Student surveys and teaching evaluation methods used are emerging as a hot issue amongst casual academics who rely on positive feedback as they teeter on the edge of unemployment. Just days after writing this post it appeared as the topic on #Adjunctchat. The various locations and institutions of the participants in discussions such as these reveal that the issue extends well beyond Australian universities. It’s concerning that surveys may be poorly constructed. It’s significant that their purpose has become ambiguous. It’s potentially very damaging that this is resulting in a change in standards and expectations.
Student surveys can help us to identify areas that we can work to improve. Agreed. But when it becomes a requirement to share student comments in employment applications or expressions of interest, student feedback takes on a new significance. It seems less about professional development and more about ploys to accrue choice comments, positive reviews and unprecedented popularity.
There is a haze around who actually benefits from asking students to evaluate their teachers. It’s highly debatable that one’s success as a teacher is accurately measurable in a survey. Popularity and likeability are no measure of the learning that has taken place (which sometimes involves tough love). I’m also doubtful that one can offer the most valuable learning experience when there is such a power shift. Tertiary students have become very aware that they assume the role of their teachers’ assessors.
Let’s take a sharper look at how the evaluation process and purpose has reshaped the dynamic of the classroom and student expectations of the casual academic. Some of the changes I have witnessed are:
• Expectation of 24 hour teacher availability and rapid responses
• Softer or generous marking
• Tolerated absences and overlooking the attendance requirement
• Teacher-provided sweets and pizza in the classroom
• Offers to students of work and collaboration
• Self-promotion as an expert in the field
• Students’ difficulties attributed only to classroom instruction provided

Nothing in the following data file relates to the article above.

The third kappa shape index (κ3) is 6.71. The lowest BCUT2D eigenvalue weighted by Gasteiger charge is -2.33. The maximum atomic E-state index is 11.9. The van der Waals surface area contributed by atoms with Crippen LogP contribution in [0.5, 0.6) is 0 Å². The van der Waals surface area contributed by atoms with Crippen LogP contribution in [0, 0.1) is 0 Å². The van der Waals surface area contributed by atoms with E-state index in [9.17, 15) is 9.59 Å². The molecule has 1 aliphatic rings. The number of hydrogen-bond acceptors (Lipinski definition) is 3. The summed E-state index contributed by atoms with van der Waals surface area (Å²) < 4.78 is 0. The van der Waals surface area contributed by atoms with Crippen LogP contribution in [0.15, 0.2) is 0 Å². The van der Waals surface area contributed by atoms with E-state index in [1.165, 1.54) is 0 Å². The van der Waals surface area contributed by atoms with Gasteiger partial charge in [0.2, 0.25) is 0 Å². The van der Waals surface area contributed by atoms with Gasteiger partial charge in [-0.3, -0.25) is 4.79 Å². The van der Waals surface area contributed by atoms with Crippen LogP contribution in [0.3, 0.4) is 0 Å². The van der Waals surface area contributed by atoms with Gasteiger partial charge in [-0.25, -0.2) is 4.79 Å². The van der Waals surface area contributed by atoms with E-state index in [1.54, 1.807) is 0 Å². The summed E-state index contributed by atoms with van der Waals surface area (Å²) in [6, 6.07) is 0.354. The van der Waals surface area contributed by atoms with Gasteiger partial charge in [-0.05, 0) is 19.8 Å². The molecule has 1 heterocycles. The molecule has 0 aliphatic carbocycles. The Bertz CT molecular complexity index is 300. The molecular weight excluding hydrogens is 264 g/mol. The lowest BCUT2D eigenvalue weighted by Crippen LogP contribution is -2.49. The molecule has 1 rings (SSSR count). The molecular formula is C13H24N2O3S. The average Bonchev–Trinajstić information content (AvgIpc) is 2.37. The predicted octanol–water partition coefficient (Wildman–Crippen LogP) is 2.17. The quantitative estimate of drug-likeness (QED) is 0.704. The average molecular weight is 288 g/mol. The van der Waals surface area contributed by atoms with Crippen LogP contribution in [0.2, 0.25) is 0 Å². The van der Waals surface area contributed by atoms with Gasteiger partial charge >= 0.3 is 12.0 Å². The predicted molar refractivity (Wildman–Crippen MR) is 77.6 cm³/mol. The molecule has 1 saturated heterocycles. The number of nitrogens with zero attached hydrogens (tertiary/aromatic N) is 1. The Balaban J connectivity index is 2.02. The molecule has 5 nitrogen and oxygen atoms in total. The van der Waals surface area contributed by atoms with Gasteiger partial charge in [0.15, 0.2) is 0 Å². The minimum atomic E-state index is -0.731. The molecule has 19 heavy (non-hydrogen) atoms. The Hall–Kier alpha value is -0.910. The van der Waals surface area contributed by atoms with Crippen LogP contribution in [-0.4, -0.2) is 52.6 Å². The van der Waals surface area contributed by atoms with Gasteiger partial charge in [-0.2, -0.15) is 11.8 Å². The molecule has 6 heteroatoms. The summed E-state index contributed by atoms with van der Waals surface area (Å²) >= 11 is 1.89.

• An increase in the number of students requesting teachers to revisit grades in order to make a positive adjustment
This lecturer is throwing out chocolates when we answer questions right … it’s like she is Sheldon and we are all Penny’s [student tweet]
Is this becoming the norm at your institution too? Some of these behaviors may have emerged anyway, but the requirement to report evaluation results to secure future employment casts a large shadow of doubt over the timing and motivation behind the changes. Thus far I have fared well in student evaluations even though I haven’t made concessions (with the exception that I never seem to be off the clock anymore). However, it feels like the pressure has intensified and it’s inevitable that I’ll see a slide in student satisfaction with my teaching unless I succumb to these newly molded expectations.
Then there’s the level of control that the teacher is afforded over much of the standard criteria they are evaluated on. Take for example these questions:
Was my teacher prepared? Did they know the subject material? Do they communicate clearly in a way that you understand?
Try as we might, the subject matter for the tutorial is quite often: not provided to tutors/teaching assistants at all; shared in the eleventh hour so there is no time for thorough preparation; a very different direction to the lecture content which you have based the tutorial on; too much content to cover in the allotted tutorial time.
Then the evaluation criteria that lies more within teacher’s bounds of control relates to questions that are difficult to glean comments from for self-promotion. Was my tutor on time? Yes, each and every day but how does a student elaborate on that? Did my tutor know me by name? Yes, miraculously, although she had less than 12 hours of face to face time per semester with 145 students. Once more, not something the student is likely to expand on or be conscious of what an achievement that is.
Students are so heavily surveyed that it seems an unfair use of their time to administer yet another questionnaire that will take up almost half an hour of a one hour tutorial. Again, how students actually benefit from the teacher evaluations is elusive.
Teaching in other tiers of education is often measured in student outcomes but I’m not sure that’s the answer either. The most prudent approach to evaluation may very well be that it is voluntary, completed outside of teaching time, more immediate, and the results remain completely confidential between teacher and students.